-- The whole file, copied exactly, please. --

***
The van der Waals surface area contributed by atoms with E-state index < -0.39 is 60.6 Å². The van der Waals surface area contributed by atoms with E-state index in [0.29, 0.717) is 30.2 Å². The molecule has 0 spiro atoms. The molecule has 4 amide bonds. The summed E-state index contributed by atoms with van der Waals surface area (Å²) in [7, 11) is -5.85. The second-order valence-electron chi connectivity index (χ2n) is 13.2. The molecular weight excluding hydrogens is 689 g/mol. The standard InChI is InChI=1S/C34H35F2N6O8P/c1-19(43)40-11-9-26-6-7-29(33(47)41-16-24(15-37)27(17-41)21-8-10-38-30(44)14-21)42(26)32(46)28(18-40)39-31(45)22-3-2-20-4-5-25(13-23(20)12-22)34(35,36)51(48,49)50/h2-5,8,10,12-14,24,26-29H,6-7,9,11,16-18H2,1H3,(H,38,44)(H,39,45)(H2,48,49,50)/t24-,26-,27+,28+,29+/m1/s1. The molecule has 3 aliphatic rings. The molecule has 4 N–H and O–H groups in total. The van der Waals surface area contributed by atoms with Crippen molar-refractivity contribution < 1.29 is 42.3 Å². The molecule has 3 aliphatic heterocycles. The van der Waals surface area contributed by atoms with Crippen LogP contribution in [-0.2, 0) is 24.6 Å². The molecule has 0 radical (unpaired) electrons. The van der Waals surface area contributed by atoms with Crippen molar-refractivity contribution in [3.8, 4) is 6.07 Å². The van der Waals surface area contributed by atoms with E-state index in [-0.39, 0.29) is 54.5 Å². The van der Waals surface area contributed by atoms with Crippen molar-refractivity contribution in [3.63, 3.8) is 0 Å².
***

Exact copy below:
The van der Waals surface area contributed by atoms with E-state index < -0.39 is 60.6 Å². The van der Waals surface area contributed by atoms with E-state index in [0.29, 0.717) is 30.2 Å². The molecule has 0 spiro atoms. The molecule has 4 amide bonds. The summed E-state index contributed by atoms with van der Waals surface area (Å²) in [7, 11) is -5.85. The second-order valence-electron chi connectivity index (χ2n) is 13.2. The molecular weight excluding hydrogens is 689 g/mol. The standard InChI is InChI=1S/C34H35F2N6O8P/c1-19(43)40-11-9-26-6-7-29(33(47)41-16-24(15-37)27(17-41)21-8-10-38-30(44)14-21)42(26)32(46)28(18-40)39-31(45)22-3-2-20-4-5-25(13-23(20)12-22)34(35,36)51(48,49)50/h2-5,8,10,12-14,24,26-29H,6-7,9,11,16-18H2,1H3,(H,38,44)(H,39,45)(H2,48,49,50)/t24-,26-,27+,28+,29+/m1/s1. The molecule has 3 aliphatic rings. The molecule has 4 N–H and O–H groups in total. The van der Waals surface area contributed by atoms with Crippen molar-refractivity contribution < 1.29 is 42.3 Å². The molecule has 3 aliphatic heterocycles. The van der Waals surface area contributed by atoms with Crippen LogP contribution in [-0.2, 0) is 24.6 Å². The molecule has 0 radical (unpaired) electrons. The van der Waals surface area contributed by atoms with Crippen molar-refractivity contribution in [3.8, 4) is 6.07 Å². The van der Waals surface area contributed by atoms with E-state index in [-0.39, 0.29) is 54.5 Å². The van der Waals surface area contributed by atoms with Crippen molar-refractivity contribution in [3.63, 3.8) is 0 Å².